What to Watch in 2016: Will streets be safer for children?

A group of officials is trying to improve road and bus stop safety after a series of crashes involving kids.

(File photo)
(File photo)
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Palm Coast and Flagler School District staff are working to make local streets and bus stops safer for children in the wake of multiple crashes involving children, including one that killed a 7-year-old girl as she waited at her school bus stop.

Most of the incidents involved children trying to get to or from school, and resident frustration after 7-year-old Wadsworth student Kymora Christian’s death led to the creation of a Facebook group dedicated to street safety and a petition titled “Safer residential streets in Palm Coast, Florida.”

“Three children have been hit by cars while walking or biking to school in 2015 since school started in August,” the petition’s text read. “Our children should not have to worry about their safety when they are going to school. We need to make sure our children have a safe, well-lit path to walk and ride on... We can do better by our kids.”

Three more kids have been struck since the petition went up in October, including a boy who was injured Jan. 4 after a vehicle struck him as he bicycled in Palm Coast.

Meanwhile, a committee of staff from the city of Palm Coast and the Flagler School District began meeting Oct. 13, less than a week after Kymora’s death, to search for ways to make streets and bus stops safer for kids — in some places a difficult proposition, as many neighborhoods in Palm Coast were created without sidewalks.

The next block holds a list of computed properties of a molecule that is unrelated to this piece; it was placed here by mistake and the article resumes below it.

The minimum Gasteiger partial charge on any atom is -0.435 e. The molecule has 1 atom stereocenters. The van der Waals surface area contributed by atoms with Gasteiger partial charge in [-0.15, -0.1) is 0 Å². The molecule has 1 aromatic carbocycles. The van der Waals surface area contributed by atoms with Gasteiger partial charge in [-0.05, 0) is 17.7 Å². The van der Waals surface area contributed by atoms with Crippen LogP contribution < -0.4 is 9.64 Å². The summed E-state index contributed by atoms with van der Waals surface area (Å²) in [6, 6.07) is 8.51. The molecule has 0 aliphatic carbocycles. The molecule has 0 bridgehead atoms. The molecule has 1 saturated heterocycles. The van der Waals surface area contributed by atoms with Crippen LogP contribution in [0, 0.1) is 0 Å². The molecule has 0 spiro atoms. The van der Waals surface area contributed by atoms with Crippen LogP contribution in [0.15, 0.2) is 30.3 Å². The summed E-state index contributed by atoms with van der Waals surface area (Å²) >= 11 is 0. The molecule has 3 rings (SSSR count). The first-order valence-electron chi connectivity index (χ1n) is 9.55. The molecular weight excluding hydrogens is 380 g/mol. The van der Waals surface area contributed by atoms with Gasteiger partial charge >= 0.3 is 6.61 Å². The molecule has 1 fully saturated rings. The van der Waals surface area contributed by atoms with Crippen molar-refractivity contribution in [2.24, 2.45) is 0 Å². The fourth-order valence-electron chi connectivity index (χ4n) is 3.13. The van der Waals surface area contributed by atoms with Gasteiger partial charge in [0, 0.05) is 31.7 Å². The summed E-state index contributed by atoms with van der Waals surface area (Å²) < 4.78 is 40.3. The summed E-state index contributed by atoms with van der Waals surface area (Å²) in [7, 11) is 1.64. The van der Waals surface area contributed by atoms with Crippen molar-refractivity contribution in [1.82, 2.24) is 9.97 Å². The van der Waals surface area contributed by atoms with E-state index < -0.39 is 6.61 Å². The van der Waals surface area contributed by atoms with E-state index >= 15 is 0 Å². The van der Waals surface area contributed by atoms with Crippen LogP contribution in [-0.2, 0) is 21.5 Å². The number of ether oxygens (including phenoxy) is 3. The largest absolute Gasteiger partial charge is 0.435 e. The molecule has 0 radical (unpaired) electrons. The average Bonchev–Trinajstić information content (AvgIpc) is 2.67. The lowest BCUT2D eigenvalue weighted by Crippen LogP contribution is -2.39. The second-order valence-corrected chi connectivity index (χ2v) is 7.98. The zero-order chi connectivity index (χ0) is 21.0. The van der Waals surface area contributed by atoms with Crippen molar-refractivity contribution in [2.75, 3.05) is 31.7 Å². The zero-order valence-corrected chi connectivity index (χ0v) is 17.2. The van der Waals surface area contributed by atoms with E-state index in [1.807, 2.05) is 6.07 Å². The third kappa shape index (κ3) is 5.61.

So far, they’ve considered creating places for children to stand and wait for school buses away from the road, changing the location of stops to move them to quieter streets, and holding safety instruction for children.

“The initial meeting, we did a lot of brainstorming and threw a lot of stuff out there,” Jason DeLorenzo, the group’s City Council representative, told City Council members at a Nov. 10 council meeting. “Then the staff, our staff and School District staff, were talking back and forth, put together a strategic plan.”

The city is working on the engineering side of the problem, considering moving bus stops to city-owned land away from main roads. The school district has already begun work on the education aspect, and plans to use Student Problem Solver teams to help educate fellow students about road safety.

City Councilman Steve Nobile has also expressed concern in City Council meetings about speeding in school zones and cars passing  stopped school buses, suggesting increased police presence.

Palm Coast City Manager Jim Landon said during a City Council meeting that some communities have cameras on school buses and issue citations to people who pass them, and Mayor Jon Netts said that one Florida city has sent citizen observer patrols out with radar guns to clock drivers in school zones.

The observers got speeders’ plate numbers and sent them letters saying that they’d been seen speeding in a school zone, and that if they’d been clocked by a deputy, they would have received a ticket.

“It’s helpful that people know that someone’s watching,” he said at the meeting. “When we had the red light camera signs up, people slowed down. When police cars start the flashing lights, people slow down. ... I’d suggest the public, council members, contact their representatives and suggest that school bus cameras make sense — even if you don’t do enforcement and you just send a nasty letter."


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